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After more than a decade in the top job and a part of North Hardin High School staff since 1986, Bill Dennison is retiring as principal.
Superintendent Nannette Johnston said Dennison devoted his career to the Radcliff school, serving as a chemistry and biology teacher before becoming assistant principal in 1998 and principal three years later.
Dennison announced his plans to the staff just before spring break after consultation with the superintendent.
“The plan was very orchestrated,” Johnston said with the April announcement providing the possibility of crossover time with his successor.
She said that is particularly important because the school enters the final phase of its renovation next month, immediately after classes dismiss for summer. The first-floor area around the band room will be updated and renovated to accommodate the more than 200 students enrolled in band.
The principal’s job vacancy was posted this week on Hardin County Schools’ website with a posted salary range of $66,226 to $100,795. The opening must be posted for 30 days.
Johnston hopes to begin work with the site-based decision-making council sooner.
A revision in state law makes the superintendent a participating member in the council’s hiring of a principal. Johnston participated last year in the principal selection at Lakewood and Woodland elementaries and West Hardin Middle School.
“It’s a wonderful, wonderful process,” Johnston said Thursday. “We work together through every single step of the process.”
Johnston said she plans to review every resume and application with council members, which include staff and parent representatives.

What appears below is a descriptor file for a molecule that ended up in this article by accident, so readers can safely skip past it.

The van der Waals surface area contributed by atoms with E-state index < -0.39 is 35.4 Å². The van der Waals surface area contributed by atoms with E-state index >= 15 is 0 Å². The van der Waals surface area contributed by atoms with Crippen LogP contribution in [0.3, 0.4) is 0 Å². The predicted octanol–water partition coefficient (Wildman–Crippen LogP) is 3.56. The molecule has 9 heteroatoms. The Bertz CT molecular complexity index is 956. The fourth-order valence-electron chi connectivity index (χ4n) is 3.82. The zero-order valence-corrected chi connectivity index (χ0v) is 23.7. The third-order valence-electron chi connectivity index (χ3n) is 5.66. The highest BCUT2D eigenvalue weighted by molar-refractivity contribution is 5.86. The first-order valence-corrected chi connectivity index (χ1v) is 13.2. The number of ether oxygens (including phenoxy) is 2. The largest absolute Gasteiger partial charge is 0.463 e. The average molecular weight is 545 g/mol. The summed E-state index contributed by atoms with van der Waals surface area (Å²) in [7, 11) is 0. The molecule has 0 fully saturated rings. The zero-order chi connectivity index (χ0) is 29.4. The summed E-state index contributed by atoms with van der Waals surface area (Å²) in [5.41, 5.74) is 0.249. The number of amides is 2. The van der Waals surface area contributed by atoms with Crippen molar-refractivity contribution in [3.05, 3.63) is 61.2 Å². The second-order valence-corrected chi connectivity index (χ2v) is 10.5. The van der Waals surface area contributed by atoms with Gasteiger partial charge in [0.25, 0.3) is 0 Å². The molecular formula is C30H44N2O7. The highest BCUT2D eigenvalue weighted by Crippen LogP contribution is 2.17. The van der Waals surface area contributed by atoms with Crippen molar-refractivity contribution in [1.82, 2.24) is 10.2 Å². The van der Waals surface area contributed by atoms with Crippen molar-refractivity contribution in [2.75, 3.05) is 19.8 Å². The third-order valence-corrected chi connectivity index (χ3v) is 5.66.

The district plans to develop an online survey to collect input from students, parents, community and staff members regarding characteristics desired in a principal. She said those results will drive questions prepared for applicants.
As the principal is curriculum leader for a school, Johnston said one characteristic immediately comes to mind.
“In today’s leadership, the first thing you look for is an exceptional teacher,” she said.
She praised Dennison’s classroom as a model for his successor. As a parent, she saw him challenge and drive her son’s work in advanced placement biology.
“He always had an interest in students,” she said. “He’s passionate about his students and has high expectations.”
Dennison’s honors include recognition as a cross country and track coach. He was selected as outstanding educator in the 1996 Governors Scholars Program and the local chamber of commerce’s educator of the year in 2002.
He earned degrees in biology and science education and a master’s in microbiology from the University of Kentucky and earned a Rank 1 plus additional certification from Western Kentucky University.
Dennison was unavailable for comment.
Ben Sheroan can be reached at (270) 505-1764.